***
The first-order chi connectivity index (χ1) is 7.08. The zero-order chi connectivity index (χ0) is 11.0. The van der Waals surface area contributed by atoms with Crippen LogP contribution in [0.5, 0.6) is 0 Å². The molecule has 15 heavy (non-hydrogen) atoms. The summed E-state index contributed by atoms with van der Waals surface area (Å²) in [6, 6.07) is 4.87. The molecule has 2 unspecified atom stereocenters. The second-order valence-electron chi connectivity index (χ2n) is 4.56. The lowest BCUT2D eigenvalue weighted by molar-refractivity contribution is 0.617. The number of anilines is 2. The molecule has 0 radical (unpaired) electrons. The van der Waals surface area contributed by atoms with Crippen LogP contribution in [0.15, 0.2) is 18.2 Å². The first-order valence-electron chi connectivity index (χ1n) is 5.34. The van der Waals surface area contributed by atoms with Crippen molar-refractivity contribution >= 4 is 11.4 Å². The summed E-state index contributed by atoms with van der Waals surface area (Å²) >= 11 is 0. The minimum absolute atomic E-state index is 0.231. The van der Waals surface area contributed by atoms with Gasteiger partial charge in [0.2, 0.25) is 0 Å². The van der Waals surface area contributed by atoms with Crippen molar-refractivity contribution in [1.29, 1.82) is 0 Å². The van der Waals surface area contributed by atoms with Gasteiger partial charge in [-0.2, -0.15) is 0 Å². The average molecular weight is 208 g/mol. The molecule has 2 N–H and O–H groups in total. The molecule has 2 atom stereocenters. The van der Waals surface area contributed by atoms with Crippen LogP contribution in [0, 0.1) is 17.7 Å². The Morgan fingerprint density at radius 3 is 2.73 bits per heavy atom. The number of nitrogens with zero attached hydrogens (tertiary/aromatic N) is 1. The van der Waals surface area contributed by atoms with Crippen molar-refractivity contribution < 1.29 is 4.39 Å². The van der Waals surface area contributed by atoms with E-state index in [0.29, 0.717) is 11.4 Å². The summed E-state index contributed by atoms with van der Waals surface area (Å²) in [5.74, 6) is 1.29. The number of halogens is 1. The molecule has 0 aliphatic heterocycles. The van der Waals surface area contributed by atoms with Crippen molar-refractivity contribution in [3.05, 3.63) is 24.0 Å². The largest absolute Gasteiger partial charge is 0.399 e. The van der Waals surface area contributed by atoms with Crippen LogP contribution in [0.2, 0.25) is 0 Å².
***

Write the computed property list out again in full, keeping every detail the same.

The first-order chi connectivity index (χ1) is 7.08. The zero-order chi connectivity index (χ0) is 11.0. The van der Waals surface area contributed by atoms with Crippen LogP contribution in [0.5, 0.6) is 0 Å². The molecule has 15 heavy (non-hydrogen) atoms. The summed E-state index contributed by atoms with van der Waals surface area (Å²) in [6, 6.07) is 4.87. The molecule has 2 unspecified atom stereocenters. The second-order valence-electron chi connectivity index (χ2n) is 4.56. The lowest BCUT2D eigenvalue weighted by molar-refractivity contribution is 0.617. The number of anilines is 2. The molecule has 0 radical (unpaired) electrons. The van der Waals surface area contributed by atoms with Crippen LogP contribution in [0.15, 0.2) is 18.2 Å². The first-order valence-electron chi connectivity index (χ1n) is 5.34. The van der Waals surface area contributed by atoms with Crippen molar-refractivity contribution >= 4 is 11.4 Å². The summed E-state index contributed by atoms with van der Waals surface area (Å²) >= 11 is 0. The minimum absolute atomic E-state index is 0.231. The van der Waals surface area contributed by atoms with Gasteiger partial charge in [0.2, 0.25) is 0 Å². The van der Waals surface area contributed by atoms with Crippen molar-refractivity contribution in [1.29, 1.82) is 0 Å². The van der Waals surface area contributed by atoms with Gasteiger partial charge in [-0.2, -0.15) is 0 Å². The average molecular weight is 208 g/mol. The molecule has 2 N–H and O–H groups in total. The molecule has 2 atom stereocenters. The van der Waals surface area contributed by atoms with Crippen LogP contribution in [0, 0.1) is 17.7 Å². The Morgan fingerprint density at radius 3 is 2.73 bits per heavy atom. The number of nitrogens with zero attached hydrogens (tertiary/aromatic N) is 1. The van der Waals surface area contributed by atoms with Crippen molar-refractivity contribution < 1.29 is 4.39 Å². The van der Waals surface area contributed by atoms with E-state index in [0.29, 0.717) is 11.4 Å². The summed E-state index contributed by atoms with van der Waals surface area (Å²) in [5.74, 6) is 1.29. The number of halogens is 1. The molecule has 0 aliphatic heterocycles. The van der Waals surface area contributed by atoms with Crippen molar-refractivity contribution in [3.05, 3.63) is 24.0 Å². The largest absolute Gasteiger partial charge is 0.399 e. The van der Waals surface area contributed by atoms with Crippen LogP contribution in [0.2, 0.25) is 0 Å².